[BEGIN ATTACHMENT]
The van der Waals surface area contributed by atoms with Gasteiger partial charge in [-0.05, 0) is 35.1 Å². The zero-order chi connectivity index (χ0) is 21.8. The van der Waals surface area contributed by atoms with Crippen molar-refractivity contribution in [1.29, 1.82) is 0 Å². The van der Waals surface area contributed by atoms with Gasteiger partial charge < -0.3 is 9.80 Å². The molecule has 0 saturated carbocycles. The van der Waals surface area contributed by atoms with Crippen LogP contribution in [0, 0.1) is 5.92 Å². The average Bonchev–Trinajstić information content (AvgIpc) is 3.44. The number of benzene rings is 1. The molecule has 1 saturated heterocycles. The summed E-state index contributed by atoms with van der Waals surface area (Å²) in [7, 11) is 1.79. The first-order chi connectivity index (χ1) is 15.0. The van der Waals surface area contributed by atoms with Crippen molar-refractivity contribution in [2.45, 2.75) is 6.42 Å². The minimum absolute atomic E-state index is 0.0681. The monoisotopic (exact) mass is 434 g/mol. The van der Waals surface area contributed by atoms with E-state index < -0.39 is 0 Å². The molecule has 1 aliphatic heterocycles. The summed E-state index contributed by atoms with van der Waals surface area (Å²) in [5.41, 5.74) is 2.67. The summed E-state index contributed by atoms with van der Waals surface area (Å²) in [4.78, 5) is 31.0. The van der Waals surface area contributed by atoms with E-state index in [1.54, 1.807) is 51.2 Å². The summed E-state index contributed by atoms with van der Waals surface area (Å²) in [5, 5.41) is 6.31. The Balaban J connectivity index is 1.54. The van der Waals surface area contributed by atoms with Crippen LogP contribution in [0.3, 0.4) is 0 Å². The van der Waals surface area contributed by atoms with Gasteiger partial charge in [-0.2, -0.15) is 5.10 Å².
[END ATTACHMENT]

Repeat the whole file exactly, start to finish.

The van der Waals surface area contributed by atoms with Gasteiger partial charge in [-0.05, 0) is 35.1 Å². The zero-order chi connectivity index (χ0) is 21.8. The van der Waals surface area contributed by atoms with Crippen molar-refractivity contribution in [1.29, 1.82) is 0 Å². The van der Waals surface area contributed by atoms with Gasteiger partial charge < -0.3 is 9.80 Å². The molecule has 0 saturated carbocycles. The van der Waals surface area contributed by atoms with Crippen LogP contribution in [0, 0.1) is 5.92 Å². The average Bonchev–Trinajstić information content (AvgIpc) is 3.44. The number of benzene rings is 1. The molecule has 1 saturated heterocycles. The summed E-state index contributed by atoms with van der Waals surface area (Å²) in [7, 11) is 1.79. The first-order chi connectivity index (χ1) is 15.0. The van der Waals surface area contributed by atoms with Crippen molar-refractivity contribution in [2.45, 2.75) is 6.42 Å². The minimum absolute atomic E-state index is 0.0681. The monoisotopic (exact) mass is 434 g/mol. The van der Waals surface area contributed by atoms with E-state index < -0.39 is 0 Å². The molecule has 1 aliphatic heterocycles. The summed E-state index contributed by atoms with van der Waals surface area (Å²) in [5.41, 5.74) is 2.67. The summed E-state index contributed by atoms with van der Waals surface area (Å²) in [4.78, 5) is 31.0. The van der Waals surface area contributed by atoms with E-state index in [1.54, 1.807) is 51.2 Å². The summed E-state index contributed by atoms with van der Waals surface area (Å²) in [5, 5.41) is 6.31. The Balaban J connectivity index is 1.54. The van der Waals surface area contributed by atoms with Crippen LogP contribution in [0.3, 0.4) is 0 Å². The van der Waals surface area contributed by atoms with Gasteiger partial charge in [-0.2, -0.15) is 5.10 Å².